An icy breeze blows against our faces and the high pitched sounds of excited dogs yipping fills the air. We’re racing at high speed through a snowy winter wonderland, pulled by a team of 12 strong, extremely enthusiastic dogs who live to race. High up on a glacier in remote Alaska, this remarkable experience is one of those once-in-a-lifetime moments that we can’t believe is actually happening.
On this special day, we’re dog sledding with the mushers and sled dogs of the Iditarod, an annual race that sees teams of people and canines pitch themselves against each other in a race across an arctic landscape. It’s a battle of endurance, speed and survival.
High up on the Norris Glacier we visit their training camp. It’s a chance to not only see natural beauty that is so spectacular that it makes your heart ache, but also an opportunity to get a glimpse at the unique way of life for the people who dedicate their entire lives to their dogs.
The opportunity for this incredible experience comes while we are in Juneau, Alaska. We get picked up by staff from Era Helicopters at the dock where our ship, the Disney Wonder, had parked early that morning. A quick bus ride to the heliport and we are given a life vest, a weigh-in and watch a safety video. No bags, water bottles etc are allowed on the helicopter and must be placed in a locker before boarding. My daughter and I wear waterproof boots, but snow booties are supplied for those wearing sneakers.
Each group and their seating assignment is decided on weight to ensure an even distribution in the helicopter. In ours, my husband and our daughter, Cheese, sit up front and I get placed in the rear next to a window.
It’s Cheese’s first helicopter flight and we aren’t sure how she will go. It’s an exhilarating (and potentially terrifying) experience for adults, so for a five-year-old, we have no idea what to expect. She’s really quiet when we board and while we are taking off, but, once we are in the air and she discovers the “talk” button, it’s game on and we have a running commentary of every amazing detail she spots out the window: mountains, glaciers and tiny buildings nestled into the ice.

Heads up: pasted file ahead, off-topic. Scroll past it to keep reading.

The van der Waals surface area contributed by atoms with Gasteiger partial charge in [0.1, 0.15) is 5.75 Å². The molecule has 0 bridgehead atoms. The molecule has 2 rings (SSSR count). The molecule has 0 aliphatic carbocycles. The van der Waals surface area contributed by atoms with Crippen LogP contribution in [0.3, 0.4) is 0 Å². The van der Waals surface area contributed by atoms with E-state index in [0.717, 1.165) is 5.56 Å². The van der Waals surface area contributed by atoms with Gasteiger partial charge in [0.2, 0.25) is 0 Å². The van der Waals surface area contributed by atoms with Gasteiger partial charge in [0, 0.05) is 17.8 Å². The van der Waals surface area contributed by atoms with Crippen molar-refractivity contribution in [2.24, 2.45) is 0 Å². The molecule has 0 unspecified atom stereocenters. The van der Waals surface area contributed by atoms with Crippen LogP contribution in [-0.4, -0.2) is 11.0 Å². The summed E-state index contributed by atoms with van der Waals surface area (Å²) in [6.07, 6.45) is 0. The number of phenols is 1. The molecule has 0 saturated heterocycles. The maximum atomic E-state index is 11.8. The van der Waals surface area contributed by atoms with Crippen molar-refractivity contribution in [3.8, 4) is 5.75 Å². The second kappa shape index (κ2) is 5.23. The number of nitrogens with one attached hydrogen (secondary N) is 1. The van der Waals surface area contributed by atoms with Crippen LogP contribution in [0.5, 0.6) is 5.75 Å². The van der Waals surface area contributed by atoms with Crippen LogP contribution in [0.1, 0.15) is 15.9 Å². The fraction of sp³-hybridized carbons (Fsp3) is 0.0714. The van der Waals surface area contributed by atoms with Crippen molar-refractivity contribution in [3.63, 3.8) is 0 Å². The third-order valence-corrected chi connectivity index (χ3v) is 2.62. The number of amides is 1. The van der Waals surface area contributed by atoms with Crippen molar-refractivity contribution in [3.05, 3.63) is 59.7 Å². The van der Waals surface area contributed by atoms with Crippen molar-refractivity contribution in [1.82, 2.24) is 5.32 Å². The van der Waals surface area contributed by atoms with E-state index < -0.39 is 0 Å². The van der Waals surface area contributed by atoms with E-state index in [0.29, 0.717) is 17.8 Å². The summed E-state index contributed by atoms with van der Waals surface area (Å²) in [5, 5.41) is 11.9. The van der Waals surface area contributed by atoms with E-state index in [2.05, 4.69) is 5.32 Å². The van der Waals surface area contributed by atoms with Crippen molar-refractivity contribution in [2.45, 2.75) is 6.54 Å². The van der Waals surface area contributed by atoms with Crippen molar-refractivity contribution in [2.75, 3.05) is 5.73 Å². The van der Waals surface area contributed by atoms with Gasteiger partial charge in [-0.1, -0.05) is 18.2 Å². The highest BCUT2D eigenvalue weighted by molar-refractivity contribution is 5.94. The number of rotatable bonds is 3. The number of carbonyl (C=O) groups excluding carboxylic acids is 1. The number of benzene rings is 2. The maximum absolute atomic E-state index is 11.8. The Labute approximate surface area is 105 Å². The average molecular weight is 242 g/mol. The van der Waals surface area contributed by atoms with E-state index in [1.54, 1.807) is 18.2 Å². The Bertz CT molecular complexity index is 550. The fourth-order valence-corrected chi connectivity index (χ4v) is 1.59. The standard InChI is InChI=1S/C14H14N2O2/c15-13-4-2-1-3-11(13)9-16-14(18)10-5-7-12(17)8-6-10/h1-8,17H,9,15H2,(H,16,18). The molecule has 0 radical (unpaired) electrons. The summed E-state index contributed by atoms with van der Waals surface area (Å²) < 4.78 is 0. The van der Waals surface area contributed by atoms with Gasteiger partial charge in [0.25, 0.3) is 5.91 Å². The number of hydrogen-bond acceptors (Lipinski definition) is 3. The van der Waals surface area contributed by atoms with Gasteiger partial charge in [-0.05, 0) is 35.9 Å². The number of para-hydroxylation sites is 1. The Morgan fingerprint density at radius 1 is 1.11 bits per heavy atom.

The flight from Juneau to the Norris Glacier lasts about 20 minutes. We get a bird’s-eye view of the glaciers and can see the vibrant blue of newly-calved ice. Our pilot, Ryan, talks us through the glaciers and points out which had receded and which advanced back to the same level each year. Most are receding more and more each year. It’s a confronting look at the effects of global warming.
On the Norris Glacier we are met by the Alaska Heli Mush crew, who take us to meet the sled dogs, AKA the stars of the show. 20 people and almost 200 dogs live on top of this remote glacier during summer, with their entire lives devoted to training. As the only way to get to the glacier site is by helicopter, the entire camp must be flown up the same way that we did – via helicopter, with special dog boxes made to carry about 12 dogs per flight. In September the dogs and camp are all flown back off the glacier, with the camp being stored in a warehouse and the sled dogs continuing their training and racing in other homes.
The dogs we have flown so far to meet are in training to run the annual Iditarod Trail Sled Dog Race, which is held every March in Alaska over a distance of 1,049 miles (1688 km). Mushers and a team of 16 dogs complete the race in 8–15 days, through the harshest of terrains – through forests, over hills and mountain passes, in the coldest conditions imaginable. The Iditarod race, which began in 1973, is highly competitive and a win is incredibly prestigious.
We learn that the sled dogs who run the Iditarod are “Alaskan huskies”, which is actually not a breed, but rather category of dog. An Alaskan Husky is generally a mix of many different breeds that each give the dogs various strengths, such as Siberian Huskies, Greyhounds and German Shorthaired Pointers. The dogs are selectively bred to create dogs that have the desired traits of speed, stamina, good feet, size, and coat type.